The best known portrait of Robert Burns, Scotland's national poet, painted by Alexander Nasmyth in 1787 when Burns was living in Edinburgh.
Burns' correspondence indicates that the poet visited Glasgow on five occasions in 1787 and 1788, although there may have been other unrecorded visits. It is known that he stayed at the Black Bull Inn in Argyle Street, now the site of a branch of Marks & Spencer, on at least two occasions. He had business with bookseller John Smith, who was his agent in Glasgow.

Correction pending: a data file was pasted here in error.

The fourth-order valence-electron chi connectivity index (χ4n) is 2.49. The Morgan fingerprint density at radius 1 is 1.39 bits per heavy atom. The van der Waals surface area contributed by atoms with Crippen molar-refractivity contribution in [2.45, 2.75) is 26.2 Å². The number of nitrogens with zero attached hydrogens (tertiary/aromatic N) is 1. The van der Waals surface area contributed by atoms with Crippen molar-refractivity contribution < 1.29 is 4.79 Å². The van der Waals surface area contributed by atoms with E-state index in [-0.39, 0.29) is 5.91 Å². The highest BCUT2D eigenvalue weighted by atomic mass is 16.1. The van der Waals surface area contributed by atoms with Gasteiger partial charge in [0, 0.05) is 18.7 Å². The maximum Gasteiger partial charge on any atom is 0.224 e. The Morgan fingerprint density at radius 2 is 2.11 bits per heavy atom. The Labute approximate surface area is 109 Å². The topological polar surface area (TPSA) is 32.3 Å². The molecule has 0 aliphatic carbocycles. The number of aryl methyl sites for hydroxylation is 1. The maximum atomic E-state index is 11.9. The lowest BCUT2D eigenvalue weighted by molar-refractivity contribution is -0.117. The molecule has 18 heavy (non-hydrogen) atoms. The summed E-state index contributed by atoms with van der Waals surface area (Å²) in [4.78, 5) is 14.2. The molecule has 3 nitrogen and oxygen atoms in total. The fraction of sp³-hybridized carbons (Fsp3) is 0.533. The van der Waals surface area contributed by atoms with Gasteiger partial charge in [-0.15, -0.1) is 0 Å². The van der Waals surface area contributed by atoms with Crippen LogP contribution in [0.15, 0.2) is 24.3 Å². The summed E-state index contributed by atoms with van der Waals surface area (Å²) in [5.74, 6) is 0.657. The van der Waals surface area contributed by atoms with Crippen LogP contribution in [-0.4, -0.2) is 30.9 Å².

One of Burns' most famous affairs was with Nancy McLehose, "Clarinda", estranged wife of a Glasgow lawyer. Born Agnes Craig, daughter of a Glasgow surgeon, she met Burns in Edinburgh and is said to have inspired some of his greatest love poems, including Ae fond kiss.
There are many Burns clubs in the city, the oldest of which is Bridgeton Burns Club founded in 1870. The Burns Collection in the Mitchell Library is the largest collection of material on Burns in the world.
Reference: Mitchell Library, 907699
Reproduced with the permission of Glasgow City Council, Libraries Information and Learning
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